Another aspect of taking a reading and research intensive class is keeping track of everything. Where is the reading? Did you actually read it? Do you have notes on a separate page or document? How do you pull together ideas for a paper?
I learned to do research in the pre-internet but early digital materials and sources era. I therefore learned to look for books and journal article names in a digital database, but then had to read the books or journal articles on paper. Which meant tons of photocopying or stacks of books. Primary sources were documents reprinted in book collections. (Most of my undergraduate and graduate study was about medieval Europe; therefore no newspaper, magazine or other kinds of sources were available. The actual sources were all in archives somewhere in Europe and utterly inaccessible.) I read the books and made some notes on paper, but mostly kept what I'd learned in my head. I wrote out some quotes if I thought I'd use them. For photocopies, I highlighted the crap out of them but otherwise didn't take notes. Creating a bibliography and citations involved looking at my Chicago manual reference book and each of the sources. And hoping that I had written down the correct information on the photocopies I'd made.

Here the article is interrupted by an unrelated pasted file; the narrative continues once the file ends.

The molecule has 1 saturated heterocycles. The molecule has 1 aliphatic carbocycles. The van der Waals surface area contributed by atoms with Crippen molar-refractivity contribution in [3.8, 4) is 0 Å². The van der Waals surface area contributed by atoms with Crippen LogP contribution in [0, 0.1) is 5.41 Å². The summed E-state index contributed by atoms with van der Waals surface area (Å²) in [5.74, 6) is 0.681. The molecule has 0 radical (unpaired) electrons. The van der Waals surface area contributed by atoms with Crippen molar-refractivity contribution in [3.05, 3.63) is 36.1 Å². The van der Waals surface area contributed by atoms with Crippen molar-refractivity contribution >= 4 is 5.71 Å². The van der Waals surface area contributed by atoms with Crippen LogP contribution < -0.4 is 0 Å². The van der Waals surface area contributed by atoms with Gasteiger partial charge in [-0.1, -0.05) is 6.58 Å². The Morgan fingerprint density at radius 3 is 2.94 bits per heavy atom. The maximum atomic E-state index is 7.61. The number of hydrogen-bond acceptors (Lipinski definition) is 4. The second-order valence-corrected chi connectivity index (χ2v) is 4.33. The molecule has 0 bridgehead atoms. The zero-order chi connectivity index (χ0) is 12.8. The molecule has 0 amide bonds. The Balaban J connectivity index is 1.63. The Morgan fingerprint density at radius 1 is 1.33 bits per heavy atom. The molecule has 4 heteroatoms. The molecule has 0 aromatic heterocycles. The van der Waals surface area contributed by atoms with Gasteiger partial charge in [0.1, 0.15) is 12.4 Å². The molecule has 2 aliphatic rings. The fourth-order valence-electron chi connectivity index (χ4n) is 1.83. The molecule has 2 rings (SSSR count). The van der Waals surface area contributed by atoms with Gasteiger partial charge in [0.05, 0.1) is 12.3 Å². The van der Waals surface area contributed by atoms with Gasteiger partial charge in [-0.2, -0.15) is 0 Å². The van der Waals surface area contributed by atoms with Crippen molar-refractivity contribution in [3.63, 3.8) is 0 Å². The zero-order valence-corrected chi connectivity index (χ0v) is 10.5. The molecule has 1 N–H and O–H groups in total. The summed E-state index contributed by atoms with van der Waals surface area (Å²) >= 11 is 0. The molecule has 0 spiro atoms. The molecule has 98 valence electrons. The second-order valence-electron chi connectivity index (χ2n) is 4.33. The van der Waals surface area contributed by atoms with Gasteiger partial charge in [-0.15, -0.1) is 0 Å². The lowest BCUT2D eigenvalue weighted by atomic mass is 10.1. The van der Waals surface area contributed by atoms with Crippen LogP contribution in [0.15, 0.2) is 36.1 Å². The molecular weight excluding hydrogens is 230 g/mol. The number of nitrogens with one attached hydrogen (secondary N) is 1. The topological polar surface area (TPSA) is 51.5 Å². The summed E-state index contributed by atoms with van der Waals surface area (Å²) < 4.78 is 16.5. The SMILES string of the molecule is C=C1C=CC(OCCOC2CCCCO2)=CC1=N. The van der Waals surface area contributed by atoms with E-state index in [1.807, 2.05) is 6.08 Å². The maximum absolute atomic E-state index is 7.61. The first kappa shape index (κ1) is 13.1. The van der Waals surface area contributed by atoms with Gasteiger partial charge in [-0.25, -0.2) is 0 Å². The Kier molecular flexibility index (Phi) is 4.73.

All of this is now outdated and inefficient. For this course, I put together way too much information to try to keep the main ideas in my head. And the digital methods of reading sources helped quite a bit as well.
I am a huge fan of using my iPad like a notebook. Meaning I handwrite on my iPad all the time. The assigned reading for this course was on an 11 page syllabus, and a large number of the readings were journal articles. I downloaded the majority of the journal articles and annotated them on my iPad. The readings that were chapters from books were photocopied, though I did scan a few of them.
I found myself highlighting less and annotating more than I used to. (As the course moved on and I had more and more reading, I highlighted more and annotated less. But overall I wrote much more on my readings than I've ever done in the past.) The writing ended up being incredibly useful. I was able to go back to my annotations because those were the places where I made connections between various authors and ideas. Those connections were the basis for the thinking and discussion during class and the paper that I wrote.
Annotations on paper documents:
Printed journal article - notes were written on paper and include info looked up on topics I needed more information on.
Highlights and annotations completed on the Notability app on the iPad: